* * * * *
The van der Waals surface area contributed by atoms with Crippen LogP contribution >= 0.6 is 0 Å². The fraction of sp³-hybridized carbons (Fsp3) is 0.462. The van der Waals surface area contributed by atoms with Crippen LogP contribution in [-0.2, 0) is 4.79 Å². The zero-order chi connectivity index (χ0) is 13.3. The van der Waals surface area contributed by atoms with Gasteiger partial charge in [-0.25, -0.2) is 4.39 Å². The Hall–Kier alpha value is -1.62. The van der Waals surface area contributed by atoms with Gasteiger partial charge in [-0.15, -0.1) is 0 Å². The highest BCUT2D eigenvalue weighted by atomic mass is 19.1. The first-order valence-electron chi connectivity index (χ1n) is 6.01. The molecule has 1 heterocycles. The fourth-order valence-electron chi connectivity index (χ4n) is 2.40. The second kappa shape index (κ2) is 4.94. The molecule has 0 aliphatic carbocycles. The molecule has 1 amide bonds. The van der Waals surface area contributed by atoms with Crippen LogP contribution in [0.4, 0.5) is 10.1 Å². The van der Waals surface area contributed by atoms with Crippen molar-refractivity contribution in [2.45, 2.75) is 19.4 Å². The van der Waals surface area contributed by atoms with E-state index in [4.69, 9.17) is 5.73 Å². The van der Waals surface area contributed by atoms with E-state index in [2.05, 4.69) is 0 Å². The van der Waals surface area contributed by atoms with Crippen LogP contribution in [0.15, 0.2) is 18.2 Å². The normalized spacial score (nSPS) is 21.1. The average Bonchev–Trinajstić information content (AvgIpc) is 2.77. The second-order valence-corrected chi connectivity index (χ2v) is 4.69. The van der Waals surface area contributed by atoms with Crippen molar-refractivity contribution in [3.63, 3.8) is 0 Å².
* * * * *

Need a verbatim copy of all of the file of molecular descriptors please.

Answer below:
The van der Waals surface area contributed by atoms with Crippen LogP contribution >= 0.6 is 0 Å². The fraction of sp³-hybridized carbons (Fsp3) is 0.462. The van der Waals surface area contributed by atoms with Crippen LogP contribution in [-0.2, 0) is 4.79 Å². The zero-order chi connectivity index (χ0) is 13.3. The van der Waals surface area contributed by atoms with Gasteiger partial charge in [-0.25, -0.2) is 4.39 Å². The Hall–Kier alpha value is -1.62. The van der Waals surface area contributed by atoms with Gasteiger partial charge in [-0.15, -0.1) is 0 Å². The highest BCUT2D eigenvalue weighted by atomic mass is 19.1. The first-order valence-electron chi connectivity index (χ1n) is 6.01. The molecule has 1 heterocycles. The fourth-order valence-electron chi connectivity index (χ4n) is 2.40. The second kappa shape index (κ2) is 4.94. The molecule has 0 aliphatic carbocycles. The molecule has 1 amide bonds. The van der Waals surface area contributed by atoms with Crippen LogP contribution in [0.4, 0.5) is 10.1 Å². The van der Waals surface area contributed by atoms with Crippen molar-refractivity contribution in [2.45, 2.75) is 19.4 Å². The van der Waals surface area contributed by atoms with E-state index in [4.69, 9.17) is 5.73 Å². The van der Waals surface area contributed by atoms with E-state index in [2.05, 4.69) is 0 Å². The van der Waals surface area contributed by atoms with Crippen LogP contribution in [0.15, 0.2) is 18.2 Å². The normalized spacial score (nSPS) is 21.1. The average Bonchev–Trinajstić information content (AvgIpc) is 2.77. The second-order valence-corrected chi connectivity index (χ2v) is 4.69. The van der Waals surface area contributed by atoms with Crippen molar-refractivity contribution in [3.63, 3.8) is 0 Å².